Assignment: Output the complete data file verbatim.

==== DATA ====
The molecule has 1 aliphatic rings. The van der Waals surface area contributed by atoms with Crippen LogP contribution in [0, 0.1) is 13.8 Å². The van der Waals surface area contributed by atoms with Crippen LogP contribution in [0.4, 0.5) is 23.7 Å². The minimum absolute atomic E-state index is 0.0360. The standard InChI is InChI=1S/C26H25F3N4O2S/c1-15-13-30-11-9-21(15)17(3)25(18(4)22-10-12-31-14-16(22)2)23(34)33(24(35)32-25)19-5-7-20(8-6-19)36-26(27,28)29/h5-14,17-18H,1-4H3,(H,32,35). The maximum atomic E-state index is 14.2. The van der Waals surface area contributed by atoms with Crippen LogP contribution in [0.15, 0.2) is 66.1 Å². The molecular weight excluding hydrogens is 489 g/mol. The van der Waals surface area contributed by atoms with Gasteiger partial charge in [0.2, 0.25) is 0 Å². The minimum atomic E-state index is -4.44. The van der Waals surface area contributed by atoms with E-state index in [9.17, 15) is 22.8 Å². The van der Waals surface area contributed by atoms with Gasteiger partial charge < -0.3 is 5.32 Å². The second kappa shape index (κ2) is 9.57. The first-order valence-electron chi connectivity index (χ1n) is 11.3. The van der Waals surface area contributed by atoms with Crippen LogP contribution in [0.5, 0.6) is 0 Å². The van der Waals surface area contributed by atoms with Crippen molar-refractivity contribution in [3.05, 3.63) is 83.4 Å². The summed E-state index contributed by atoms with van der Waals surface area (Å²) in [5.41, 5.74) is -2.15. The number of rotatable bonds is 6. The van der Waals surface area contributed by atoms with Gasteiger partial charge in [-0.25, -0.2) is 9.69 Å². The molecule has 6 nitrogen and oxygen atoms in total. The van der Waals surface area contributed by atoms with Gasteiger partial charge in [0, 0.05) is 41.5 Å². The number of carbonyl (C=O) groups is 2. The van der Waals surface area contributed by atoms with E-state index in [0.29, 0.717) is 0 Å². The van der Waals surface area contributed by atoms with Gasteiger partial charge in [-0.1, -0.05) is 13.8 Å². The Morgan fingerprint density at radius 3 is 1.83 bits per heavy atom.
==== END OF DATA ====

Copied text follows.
The molecule has 1 aliphatic rings. The van der Waals surface area contributed by atoms with Crippen LogP contribution in [0, 0.1) is 13.8 Å². The van der Waals surface area contributed by atoms with Crippen LogP contribution in [0.4, 0.5) is 23.7 Å². The minimum absolute atomic E-state index is 0.0360. The standard InChI is InChI=1S/C26H25F3N4O2S/c1-15-13-30-11-9-21(15)17(3)25(18(4)22-10-12-31-14-16(22)2)23(34)33(24(35)32-25)19-5-7-20(8-6-19)36-26(27,28)29/h5-14,17-18H,1-4H3,(H,32,35). The maximum atomic E-state index is 14.2. The van der Waals surface area contributed by atoms with Crippen LogP contribution in [0.15, 0.2) is 66.1 Å². The molecular weight excluding hydrogens is 489 g/mol. The van der Waals surface area contributed by atoms with Gasteiger partial charge in [0.2, 0.25) is 0 Å². The minimum atomic E-state index is -4.44. The van der Waals surface area contributed by atoms with E-state index in [9.17, 15) is 22.8 Å². The van der Waals surface area contributed by atoms with Gasteiger partial charge < -0.3 is 5.32 Å². The second kappa shape index (κ2) is 9.57. The first-order valence-electron chi connectivity index (χ1n) is 11.3. The van der Waals surface area contributed by atoms with Crippen LogP contribution in [0.5, 0.6) is 0 Å². The van der Waals surface area contributed by atoms with Crippen molar-refractivity contribution in [3.05, 3.63) is 83.4 Å². The summed E-state index contributed by atoms with van der Waals surface area (Å²) in [5.41, 5.74) is -2.15. The number of rotatable bonds is 6. The van der Waals surface area contributed by atoms with Gasteiger partial charge in [-0.25, -0.2) is 9.69 Å². The molecule has 6 nitrogen and oxygen atoms in total. The van der Waals surface area contributed by atoms with Gasteiger partial charge in [0, 0.05) is 41.5 Å². The number of carbonyl (C=O) groups is 2. The van der Waals surface area contributed by atoms with E-state index in [0.29, 0.717) is 0 Å². The van der Waals surface area contributed by atoms with Gasteiger partial charge in [-0.1, -0.05) is 13.8 Å². The Morgan fingerprint density at radius 3 is 1.83 bits per heavy atom.